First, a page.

Workforce development is a topic that impacts every corner of the United States, so it is appropriate that a national initiative and its new book reflects this massive undertaking.
The Federal Reserve System’s Investing in America’s Workforce is just that. This week marks the release of the initiative’s three-volume book, Investing in America’s Workforce: Improving Outcomes for Workers and Employers, which is available as a free download. More than 100 authors representing the different stakeholders in workforce development contributed their ideas to the goal of changing the public conversation about workforce development.
“We pulled together some of the best thinkers and authors and practitioners in the United States to contribute their thoughts on a range of issues,” contributor and editor Carl Van Horn said.
Van Horn serves as the director of the John J. Heldrich Center for Workforce Development at Rutgers University, which collaborated on the book with the Federal Reserve, the Ray Marshall Center of the Lyndon B. Johnson School at the University of Texas and the W.E. Upjohn Institute for Employment Research.
The sprawling 1,130-page report leaves nothing related to workforce development untouched. Well-publicized issues centering around the impact of technology on the workforce and the skills gap are joined by lesser-known topics like improving the employment of disabled people and bridging the digital divide. Altogether, it presents the entirety of work in America and how to get more workers engaged in the red-hot economy.
“Even though the top-line number of unemployment is low, the reality is underneath that, there are still millions of people who are working part-time but want a full-time job, who are long-term unemployed, who are contract workers or gig workers who really need a better job,” said Van Horn of the imperative to improve the lives of all workers.
Contributing authors to the book who will be familiar to WorkingNation readers include Chauncy Lennon, who was recently named Lumina Foundation’s vice president of the future of learning and work, and U.S. Chamber of Commerce Foundation’s Jason Tyszko.
Lennon, whose previous work with JP Morgan Chase & Co. was featured in a December 2017 article, examined the role of technology in connecting workers to jobs in an article with co-author and JP Morgan Chase & Co. vice president of global philanthropy Sarah Steinberg. From social media networks to mobile applications, technology has more potential to increase efficiency in the labor market.
They acknowledge that job matching technology has drawbacks that transfer problems from the offline world to the online world, including hiring biases and restricting access for lower-income job seekers. They suggest that to unlock the potential of technology for American workers, it must be equitable and affordable.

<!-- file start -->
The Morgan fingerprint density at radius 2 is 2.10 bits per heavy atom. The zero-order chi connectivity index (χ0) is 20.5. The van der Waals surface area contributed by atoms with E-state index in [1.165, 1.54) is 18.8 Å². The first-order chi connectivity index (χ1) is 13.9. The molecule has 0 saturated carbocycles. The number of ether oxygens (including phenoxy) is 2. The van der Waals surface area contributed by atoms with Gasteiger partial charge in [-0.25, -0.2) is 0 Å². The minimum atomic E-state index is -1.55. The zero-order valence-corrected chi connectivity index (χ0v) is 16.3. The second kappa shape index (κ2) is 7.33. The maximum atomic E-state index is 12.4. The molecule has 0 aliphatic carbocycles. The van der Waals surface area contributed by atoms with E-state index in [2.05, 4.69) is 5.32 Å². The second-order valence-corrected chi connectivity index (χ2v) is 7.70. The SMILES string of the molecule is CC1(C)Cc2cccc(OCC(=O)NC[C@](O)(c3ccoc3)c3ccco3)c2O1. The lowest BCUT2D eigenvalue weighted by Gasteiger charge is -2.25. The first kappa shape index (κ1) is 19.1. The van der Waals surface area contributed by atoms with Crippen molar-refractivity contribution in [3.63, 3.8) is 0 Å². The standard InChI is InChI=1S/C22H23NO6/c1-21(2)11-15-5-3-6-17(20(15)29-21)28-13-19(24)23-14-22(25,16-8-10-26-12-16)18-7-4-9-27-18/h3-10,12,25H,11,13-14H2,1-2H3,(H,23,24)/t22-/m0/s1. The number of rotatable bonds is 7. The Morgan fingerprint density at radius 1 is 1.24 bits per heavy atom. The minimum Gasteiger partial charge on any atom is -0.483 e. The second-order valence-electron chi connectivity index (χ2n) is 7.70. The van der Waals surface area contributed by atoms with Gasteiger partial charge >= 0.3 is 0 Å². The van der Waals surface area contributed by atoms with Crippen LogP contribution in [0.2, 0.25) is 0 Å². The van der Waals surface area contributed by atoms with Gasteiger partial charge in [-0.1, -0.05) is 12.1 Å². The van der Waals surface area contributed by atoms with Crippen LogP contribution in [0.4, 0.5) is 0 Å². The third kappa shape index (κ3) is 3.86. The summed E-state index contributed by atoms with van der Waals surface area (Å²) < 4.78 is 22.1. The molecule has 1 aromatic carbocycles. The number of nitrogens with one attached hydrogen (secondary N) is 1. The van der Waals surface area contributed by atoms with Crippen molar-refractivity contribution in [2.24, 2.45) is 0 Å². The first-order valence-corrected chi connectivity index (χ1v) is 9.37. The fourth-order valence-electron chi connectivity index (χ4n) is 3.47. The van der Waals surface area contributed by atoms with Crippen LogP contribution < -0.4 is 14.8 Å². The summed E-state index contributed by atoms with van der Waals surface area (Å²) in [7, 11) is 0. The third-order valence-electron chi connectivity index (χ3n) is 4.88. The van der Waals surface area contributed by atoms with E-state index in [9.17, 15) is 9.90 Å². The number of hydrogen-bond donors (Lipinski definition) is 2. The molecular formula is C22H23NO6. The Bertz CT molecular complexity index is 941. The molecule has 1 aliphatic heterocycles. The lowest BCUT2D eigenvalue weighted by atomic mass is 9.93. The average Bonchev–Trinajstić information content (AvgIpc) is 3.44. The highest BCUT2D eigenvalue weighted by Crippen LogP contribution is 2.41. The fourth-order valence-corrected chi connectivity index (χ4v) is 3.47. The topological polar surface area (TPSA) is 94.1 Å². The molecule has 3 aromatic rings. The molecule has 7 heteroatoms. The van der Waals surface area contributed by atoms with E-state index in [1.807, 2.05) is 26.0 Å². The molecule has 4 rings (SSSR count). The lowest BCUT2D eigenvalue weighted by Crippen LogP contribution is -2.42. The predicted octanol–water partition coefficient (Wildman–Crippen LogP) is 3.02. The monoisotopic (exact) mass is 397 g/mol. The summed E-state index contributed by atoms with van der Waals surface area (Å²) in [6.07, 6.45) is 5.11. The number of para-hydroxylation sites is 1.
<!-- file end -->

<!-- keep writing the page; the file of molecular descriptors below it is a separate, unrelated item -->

Tyszko, who serves on WorkingNation’s Advisory Board and was interviewed by Ramona Schindelheim about the USCCF’s Opportunity Project in February, wrote about the changing skills market and the inability for current systems to keep pace with employers’ needs.
He argues that new organizational models, such as the USCCF’s Talent Pipeline Management initiative, are improving how employers signal their skill needs to educators and workforce developers. The role of intermediaries like USCCF in linking the employment and educational world will be vital for the workforce to adapt to changes brought on by technology.
Van Horn’s chapter eloquently summarizes the future all Americans must prepare for, in whatever shape it will take due to automation and artificial intelligence. Beyond the dire predictions of wholesale replacement of human workers, Van Horn writes that the future of work is uncertain, but American workers still face dangers of structural unemployment and another economic downturn.
Regardless of the scenario, Van Horn argues that policymakers are slow to respond to widespread unemployment, resulting in the United State’s meager investment in job training programs compared to other developed nations. Without sufficient action to remedy this problem, the millions of under- and unemployed workers will suffer the same fate as what befell workers during the Great Recession.
“We do not know whether the current bundle of technological changes, including artificial intelligence, semiautonomous vehicles and the Internet of Things, will eliminate more net jobs than previous innovations. However, those who have limited formal education or skills and who are not retrained for new opportunities will likely be at risk of losing jobs and remaining unemployed,” Van Horn writes.
Instead of viewing job training as a social service, Van Horn told WorkingNation that he wants the public to look at investing in workers as the solution for continued economic growth. With low unemployment and the skills gap contributing to a shortage of qualified workers to fill a record six million job openings, there is room for more Americans to enjoy the benefits of the expanding economy now.
“It’s not charity. It’s a good economic decision because it not only benefits that person [but] that family, that community and the entire economy,” said Van Horn, “It’s not acceptable to have a large number of people who are underemployed or unemployed.”
Download the three-volume report: click here.
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